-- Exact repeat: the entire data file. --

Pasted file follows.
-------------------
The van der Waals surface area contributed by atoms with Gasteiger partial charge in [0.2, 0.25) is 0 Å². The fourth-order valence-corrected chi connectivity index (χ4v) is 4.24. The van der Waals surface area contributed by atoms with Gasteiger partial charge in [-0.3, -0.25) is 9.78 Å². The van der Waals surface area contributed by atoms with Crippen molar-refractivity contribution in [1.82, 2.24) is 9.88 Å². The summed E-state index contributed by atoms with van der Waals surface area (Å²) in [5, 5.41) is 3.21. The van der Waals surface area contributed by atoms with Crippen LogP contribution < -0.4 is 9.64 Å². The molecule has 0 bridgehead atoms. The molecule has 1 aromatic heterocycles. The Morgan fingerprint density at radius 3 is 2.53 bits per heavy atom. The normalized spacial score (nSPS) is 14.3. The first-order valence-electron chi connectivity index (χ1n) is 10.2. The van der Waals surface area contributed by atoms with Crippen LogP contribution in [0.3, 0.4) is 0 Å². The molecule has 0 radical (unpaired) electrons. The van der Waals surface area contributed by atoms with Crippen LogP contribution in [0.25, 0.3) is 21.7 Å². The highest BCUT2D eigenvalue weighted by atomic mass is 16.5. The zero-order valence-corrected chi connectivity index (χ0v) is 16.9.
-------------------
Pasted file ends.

The van der Waals surface area contributed by atoms with Gasteiger partial charge in [0.2, 0.25) is 0 Å². The fourth-order valence-corrected chi connectivity index (χ4v) is 4.24. The van der Waals surface area contributed by atoms with Gasteiger partial charge in [-0.3, -0.25) is 9.78 Å². The van der Waals surface area contributed by atoms with Crippen molar-refractivity contribution in [1.82, 2.24) is 9.88 Å². The summed E-state index contributed by atoms with van der Waals surface area (Å²) in [5, 5.41) is 3.21. The van der Waals surface area contributed by atoms with Crippen LogP contribution < -0.4 is 9.64 Å². The molecule has 0 bridgehead atoms. The molecule has 1 aromatic heterocycles. The Morgan fingerprint density at radius 3 is 2.53 bits per heavy atom. The normalized spacial score (nSPS) is 14.3. The first-order valence-electron chi connectivity index (χ1n) is 10.2. The van der Waals surface area contributed by atoms with Crippen LogP contribution in [0.3, 0.4) is 0 Å². The molecule has 0 radical (unpaired) electrons. The van der Waals surface area contributed by atoms with Crippen LogP contribution in [0.25, 0.3) is 21.7 Å². The highest BCUT2D eigenvalue weighted by atomic mass is 16.5. The zero-order valence-corrected chi connectivity index (χ0v) is 16.9.